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David Moyes at Manchester United: where is it all going wrong?

There may be only six games gone but United are 12th and have made their worst start to a season since 1989. Why?

Manchester United manager David Moyes leaves the pitch after his team's 2-1 defeat to West Bromwich Albion on Saturday.
Manchester United manager David Moyes leaves the pitch after his team's 2-1 defeat to West Bromwich Albion on Saturday.
Image: Martin Rickett/PA Wire/Press Association Images

The David Moyes mantra was that Manchester United’s opening five matches of their title defence were an unfair initiation as the new manager. To have to play Swansea City, Chelsea, Liverpool, Crystal Palace and Manchester City by mid-September was “hard to believe”, a claim that forced the Premier League into defensive mode regarding its fixture list process.
What Moyes never countenanced was the next outing after this sequence ending as a 2-1 humiliation by West Bromwich Albion in front of the United congregation. This consigned the champions to seven points from six games to stand 12th in their worse start since 1989 that also features City’s 4-1 demolition of United in the derby.
As the sense grows that United’s real fight could be to claim a Champions League place, which they have never failed to do, Moyes has real problems.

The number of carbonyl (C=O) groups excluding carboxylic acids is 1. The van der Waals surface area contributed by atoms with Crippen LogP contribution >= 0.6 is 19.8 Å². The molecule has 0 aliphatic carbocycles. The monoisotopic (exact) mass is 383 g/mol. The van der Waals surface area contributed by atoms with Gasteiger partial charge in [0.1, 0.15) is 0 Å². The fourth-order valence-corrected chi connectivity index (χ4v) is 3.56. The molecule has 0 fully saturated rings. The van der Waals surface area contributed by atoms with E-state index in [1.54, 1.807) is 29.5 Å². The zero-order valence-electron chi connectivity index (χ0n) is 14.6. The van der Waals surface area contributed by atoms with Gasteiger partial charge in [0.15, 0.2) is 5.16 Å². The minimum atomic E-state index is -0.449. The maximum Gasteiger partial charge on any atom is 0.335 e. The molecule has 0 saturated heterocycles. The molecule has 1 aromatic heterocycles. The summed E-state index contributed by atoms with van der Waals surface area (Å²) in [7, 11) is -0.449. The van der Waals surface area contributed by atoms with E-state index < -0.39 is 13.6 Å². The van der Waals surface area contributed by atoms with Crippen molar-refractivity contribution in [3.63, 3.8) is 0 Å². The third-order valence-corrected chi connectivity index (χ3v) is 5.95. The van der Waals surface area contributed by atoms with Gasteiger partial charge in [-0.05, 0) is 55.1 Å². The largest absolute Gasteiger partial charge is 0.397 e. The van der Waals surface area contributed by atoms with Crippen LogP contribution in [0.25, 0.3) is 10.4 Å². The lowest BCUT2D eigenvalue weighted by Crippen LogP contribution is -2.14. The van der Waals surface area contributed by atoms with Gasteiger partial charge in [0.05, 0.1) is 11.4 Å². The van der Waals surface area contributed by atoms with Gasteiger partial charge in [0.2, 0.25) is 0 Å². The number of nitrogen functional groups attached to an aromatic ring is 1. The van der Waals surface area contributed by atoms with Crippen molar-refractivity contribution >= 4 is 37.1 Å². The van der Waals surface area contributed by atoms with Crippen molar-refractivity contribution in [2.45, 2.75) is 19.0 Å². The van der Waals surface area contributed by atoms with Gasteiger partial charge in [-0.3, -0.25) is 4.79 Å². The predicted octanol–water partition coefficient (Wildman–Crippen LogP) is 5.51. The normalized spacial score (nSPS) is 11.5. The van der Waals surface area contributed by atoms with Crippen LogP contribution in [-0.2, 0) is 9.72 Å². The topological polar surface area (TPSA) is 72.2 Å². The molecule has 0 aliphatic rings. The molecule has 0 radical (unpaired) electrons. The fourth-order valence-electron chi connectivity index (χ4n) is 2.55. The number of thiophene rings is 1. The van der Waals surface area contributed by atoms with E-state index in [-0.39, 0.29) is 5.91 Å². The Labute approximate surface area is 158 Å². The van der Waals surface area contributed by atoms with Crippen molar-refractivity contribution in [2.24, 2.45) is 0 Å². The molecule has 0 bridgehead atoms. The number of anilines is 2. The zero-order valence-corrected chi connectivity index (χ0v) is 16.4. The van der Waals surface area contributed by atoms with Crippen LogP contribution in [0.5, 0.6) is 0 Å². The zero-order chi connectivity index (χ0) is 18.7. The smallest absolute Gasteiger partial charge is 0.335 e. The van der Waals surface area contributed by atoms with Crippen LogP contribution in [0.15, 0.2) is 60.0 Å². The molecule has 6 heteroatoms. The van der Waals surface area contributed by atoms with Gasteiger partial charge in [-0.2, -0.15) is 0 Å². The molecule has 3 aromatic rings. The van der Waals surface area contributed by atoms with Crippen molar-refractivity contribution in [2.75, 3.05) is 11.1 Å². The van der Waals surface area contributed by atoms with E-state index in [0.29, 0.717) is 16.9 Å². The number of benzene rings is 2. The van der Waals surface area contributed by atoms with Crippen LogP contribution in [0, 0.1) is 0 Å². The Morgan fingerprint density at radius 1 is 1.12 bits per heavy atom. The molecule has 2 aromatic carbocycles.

1 Is this squad only of average quality?

The manager admits that United may not win the European Cup because he lacks “five or six world-class players”. A further truth is the one he acknowledged privately when taking over from Sir Alex Ferguson in July that the group of players he has been left might have been better. Major surgery is required. To varying degrees the jury remains out on Anderson, Antonio Valencia, Nani, Tom Cleverley, Alexander Büttner, Chris Smalling, Ashley Young, Shinji Kagawa and Wilfried Zaha, too many for a club hoping to be the best of the elite.

2 Experience is vital, but too many key players are over 30

A corollary to the above is that although Moyes’s A-list core of Wayne Rooney, David de Gea, Robin van Persie, Patrice Evra, Nemanja Vidic, Michael Carrick, Rafael da Silva, Ryan Giggs and Rio Ferdinand looks strong, only three are under 30. Of these De Gea now appears reliable but could again slip in the glare of being the United No1, Da Silva is tempestuous and mistakes remain in him, while Rooney’s future could yet lie away from the club.
The defence is particularly creaky because, in Evra, Vidic and Ferdinand, three of Moyes’s first-choice back four are 30-somethings. Every player has forgettable days but Ferdinand has returned two in consecutive league games, following the positional mistakes he made against City by allowing Morgan Amalfitano to nutmeg him as the Frenchman skated on towards a fine opener for West Brom.
The manner in which Steve Clarke’s side later cut through United with razor-sharp pass-and-movement before Saido Berahino’s winner was a further black mark against the rearguard.